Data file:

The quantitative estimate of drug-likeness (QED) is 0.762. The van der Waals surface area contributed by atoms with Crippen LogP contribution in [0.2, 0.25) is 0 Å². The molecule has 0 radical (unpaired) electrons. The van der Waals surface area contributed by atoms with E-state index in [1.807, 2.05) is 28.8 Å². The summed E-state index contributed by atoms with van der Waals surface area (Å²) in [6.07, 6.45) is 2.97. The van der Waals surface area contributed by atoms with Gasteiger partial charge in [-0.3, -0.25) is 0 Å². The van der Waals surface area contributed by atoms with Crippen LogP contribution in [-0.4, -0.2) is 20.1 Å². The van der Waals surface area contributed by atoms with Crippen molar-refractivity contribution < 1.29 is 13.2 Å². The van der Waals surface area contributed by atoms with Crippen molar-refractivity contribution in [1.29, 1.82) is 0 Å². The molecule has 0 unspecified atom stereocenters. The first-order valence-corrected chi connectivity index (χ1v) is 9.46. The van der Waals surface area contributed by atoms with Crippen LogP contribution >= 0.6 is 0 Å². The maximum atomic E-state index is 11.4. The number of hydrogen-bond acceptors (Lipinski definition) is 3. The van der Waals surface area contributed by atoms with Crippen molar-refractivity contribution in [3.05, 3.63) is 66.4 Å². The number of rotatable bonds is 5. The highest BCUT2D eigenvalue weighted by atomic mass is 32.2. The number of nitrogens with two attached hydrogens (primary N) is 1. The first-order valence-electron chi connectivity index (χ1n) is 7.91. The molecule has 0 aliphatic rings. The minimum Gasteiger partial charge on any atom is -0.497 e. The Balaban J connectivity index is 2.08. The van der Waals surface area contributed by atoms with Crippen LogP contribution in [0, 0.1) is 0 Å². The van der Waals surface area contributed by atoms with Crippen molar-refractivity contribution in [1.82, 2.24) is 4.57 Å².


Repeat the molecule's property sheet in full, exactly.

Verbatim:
The quantitative estimate of drug-likeness (QED) is 0.762. The van der Waals surface area contributed by atoms with Crippen LogP contribution in [0.2, 0.25) is 0 Å². The molecule has 0 radical (unpaired) electrons. The van der Waals surface area contributed by atoms with E-state index in [1.807, 2.05) is 28.8 Å². The summed E-state index contributed by atoms with van der Waals surface area (Å²) in [6.07, 6.45) is 2.97. The van der Waals surface area contributed by atoms with Gasteiger partial charge in [-0.3, -0.25) is 0 Å². The van der Waals surface area contributed by atoms with Crippen LogP contribution in [-0.4, -0.2) is 20.1 Å². The van der Waals surface area contributed by atoms with Crippen molar-refractivity contribution < 1.29 is 13.2 Å². The van der Waals surface area contributed by atoms with Crippen molar-refractivity contribution in [1.29, 1.82) is 0 Å². The molecule has 0 unspecified atom stereocenters. The first-order valence-corrected chi connectivity index (χ1v) is 9.46. The van der Waals surface area contributed by atoms with Crippen LogP contribution >= 0.6 is 0 Å². The maximum atomic E-state index is 11.4. The number of hydrogen-bond acceptors (Lipinski definition) is 3. The van der Waals surface area contributed by atoms with Crippen molar-refractivity contribution in [3.05, 3.63) is 66.4 Å². The number of rotatable bonds is 5. The highest BCUT2D eigenvalue weighted by atomic mass is 32.2. The number of nitrogens with two attached hydrogens (primary N) is 1. The first-order valence-electron chi connectivity index (χ1n) is 7.91. The molecule has 0 aliphatic rings. The minimum Gasteiger partial charge on any atom is -0.497 e. The Balaban J connectivity index is 2.08. The van der Waals surface area contributed by atoms with Crippen LogP contribution in [0, 0.1) is 0 Å². The van der Waals surface area contributed by atoms with Crippen molar-refractivity contribution in [1.82, 2.24) is 4.57 Å².